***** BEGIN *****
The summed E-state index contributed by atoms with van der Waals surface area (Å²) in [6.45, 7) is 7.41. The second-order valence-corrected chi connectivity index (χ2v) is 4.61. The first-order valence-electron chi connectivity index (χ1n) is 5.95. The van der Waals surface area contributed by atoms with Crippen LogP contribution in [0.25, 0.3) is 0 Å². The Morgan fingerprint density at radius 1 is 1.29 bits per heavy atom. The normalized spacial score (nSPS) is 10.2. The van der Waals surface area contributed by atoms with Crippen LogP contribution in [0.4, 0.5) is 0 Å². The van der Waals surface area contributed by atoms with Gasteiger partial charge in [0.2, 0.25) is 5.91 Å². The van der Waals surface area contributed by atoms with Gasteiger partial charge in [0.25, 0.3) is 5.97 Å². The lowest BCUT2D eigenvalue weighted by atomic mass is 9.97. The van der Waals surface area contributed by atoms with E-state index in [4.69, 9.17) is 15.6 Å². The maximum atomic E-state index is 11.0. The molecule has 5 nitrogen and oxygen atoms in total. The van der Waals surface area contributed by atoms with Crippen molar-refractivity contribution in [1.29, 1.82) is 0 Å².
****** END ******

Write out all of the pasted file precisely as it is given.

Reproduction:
The summed E-state index contributed by atoms with van der Waals surface area (Å²) in [6.45, 7) is 7.41. The second-order valence-corrected chi connectivity index (χ2v) is 4.61. The first-order valence-electron chi connectivity index (χ1n) is 5.95. The van der Waals surface area contributed by atoms with Crippen LogP contribution in [0.25, 0.3) is 0 Å². The Morgan fingerprint density at radius 1 is 1.29 bits per heavy atom. The normalized spacial score (nSPS) is 10.2. The van der Waals surface area contributed by atoms with Crippen LogP contribution in [0.4, 0.5) is 0 Å². The van der Waals surface area contributed by atoms with Gasteiger partial charge in [0.2, 0.25) is 5.91 Å². The van der Waals surface area contributed by atoms with Gasteiger partial charge in [0.25, 0.3) is 5.97 Å². The lowest BCUT2D eigenvalue weighted by atomic mass is 9.97. The van der Waals surface area contributed by atoms with E-state index in [4.69, 9.17) is 15.6 Å². The maximum atomic E-state index is 11.0. The molecule has 5 nitrogen and oxygen atoms in total. The van der Waals surface area contributed by atoms with Crippen molar-refractivity contribution in [1.29, 1.82) is 0 Å².